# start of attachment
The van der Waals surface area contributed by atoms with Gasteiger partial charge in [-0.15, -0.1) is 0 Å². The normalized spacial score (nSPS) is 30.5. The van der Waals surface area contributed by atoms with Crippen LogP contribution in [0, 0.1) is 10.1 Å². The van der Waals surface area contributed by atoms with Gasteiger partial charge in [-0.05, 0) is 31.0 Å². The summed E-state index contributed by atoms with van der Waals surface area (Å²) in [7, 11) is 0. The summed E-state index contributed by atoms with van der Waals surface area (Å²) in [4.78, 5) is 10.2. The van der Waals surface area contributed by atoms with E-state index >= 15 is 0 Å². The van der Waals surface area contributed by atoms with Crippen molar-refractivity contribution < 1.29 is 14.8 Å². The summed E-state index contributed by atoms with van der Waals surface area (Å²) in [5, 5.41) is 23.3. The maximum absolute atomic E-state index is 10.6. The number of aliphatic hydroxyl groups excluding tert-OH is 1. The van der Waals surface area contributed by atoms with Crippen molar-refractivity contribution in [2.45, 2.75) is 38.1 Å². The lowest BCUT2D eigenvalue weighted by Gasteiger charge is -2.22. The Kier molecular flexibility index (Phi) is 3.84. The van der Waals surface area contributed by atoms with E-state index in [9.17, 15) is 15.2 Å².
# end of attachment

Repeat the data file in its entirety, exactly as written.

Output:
The van der Waals surface area contributed by atoms with Gasteiger partial charge in [-0.15, -0.1) is 0 Å². The normalized spacial score (nSPS) is 30.5. The van der Waals surface area contributed by atoms with Crippen LogP contribution in [0, 0.1) is 10.1 Å². The van der Waals surface area contributed by atoms with Gasteiger partial charge in [-0.05, 0) is 31.0 Å². The summed E-state index contributed by atoms with van der Waals surface area (Å²) in [7, 11) is 0. The summed E-state index contributed by atoms with van der Waals surface area (Å²) in [4.78, 5) is 10.2. The van der Waals surface area contributed by atoms with E-state index >= 15 is 0 Å². The van der Waals surface area contributed by atoms with Crippen molar-refractivity contribution < 1.29 is 14.8 Å². The summed E-state index contributed by atoms with van der Waals surface area (Å²) in [5, 5.41) is 23.3. The maximum absolute atomic E-state index is 10.6. The number of aliphatic hydroxyl groups excluding tert-OH is 1. The van der Waals surface area contributed by atoms with Crippen molar-refractivity contribution in [2.45, 2.75) is 38.1 Å². The lowest BCUT2D eigenvalue weighted by Gasteiger charge is -2.22. The Kier molecular flexibility index (Phi) is 3.84. The van der Waals surface area contributed by atoms with E-state index in [9.17, 15) is 15.2 Å².